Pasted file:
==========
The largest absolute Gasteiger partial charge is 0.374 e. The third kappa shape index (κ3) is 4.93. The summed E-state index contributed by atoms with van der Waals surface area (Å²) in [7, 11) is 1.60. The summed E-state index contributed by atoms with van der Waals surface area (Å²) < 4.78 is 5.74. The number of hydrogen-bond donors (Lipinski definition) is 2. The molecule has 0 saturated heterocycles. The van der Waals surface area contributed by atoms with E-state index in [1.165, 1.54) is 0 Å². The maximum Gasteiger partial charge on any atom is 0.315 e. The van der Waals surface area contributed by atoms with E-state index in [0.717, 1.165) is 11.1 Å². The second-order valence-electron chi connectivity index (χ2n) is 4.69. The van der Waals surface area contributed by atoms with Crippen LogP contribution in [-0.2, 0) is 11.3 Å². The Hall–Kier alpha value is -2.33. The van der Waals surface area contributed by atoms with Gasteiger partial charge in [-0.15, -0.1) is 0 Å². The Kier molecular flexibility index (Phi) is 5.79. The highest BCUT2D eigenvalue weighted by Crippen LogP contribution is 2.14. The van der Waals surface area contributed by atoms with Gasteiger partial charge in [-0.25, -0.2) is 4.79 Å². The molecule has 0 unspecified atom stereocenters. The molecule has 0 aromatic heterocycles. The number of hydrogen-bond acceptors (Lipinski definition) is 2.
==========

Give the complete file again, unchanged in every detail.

The largest absolute Gasteiger partial charge is 0.374 e. The third kappa shape index (κ3) is 4.93. The summed E-state index contributed by atoms with van der Waals surface area (Å²) in [7, 11) is 1.60. The summed E-state index contributed by atoms with van der Waals surface area (Å²) < 4.78 is 5.74. The number of hydrogen-bond donors (Lipinski definition) is 2. The molecule has 0 saturated heterocycles. The van der Waals surface area contributed by atoms with E-state index in [1.165, 1.54) is 0 Å². The maximum Gasteiger partial charge on any atom is 0.315 e. The van der Waals surface area contributed by atoms with E-state index in [0.717, 1.165) is 11.1 Å². The second-order valence-electron chi connectivity index (χ2n) is 4.69. The van der Waals surface area contributed by atoms with Crippen LogP contribution in [-0.2, 0) is 11.3 Å². The Hall–Kier alpha value is -2.33. The van der Waals surface area contributed by atoms with Gasteiger partial charge in [-0.15, -0.1) is 0 Å². The Kier molecular flexibility index (Phi) is 5.79. The highest BCUT2D eigenvalue weighted by Crippen LogP contribution is 2.14. The van der Waals surface area contributed by atoms with Gasteiger partial charge in [-0.25, -0.2) is 4.79 Å². The molecule has 0 unspecified atom stereocenters. The molecule has 0 aromatic heterocycles. The number of hydrogen-bond acceptors (Lipinski definition) is 2.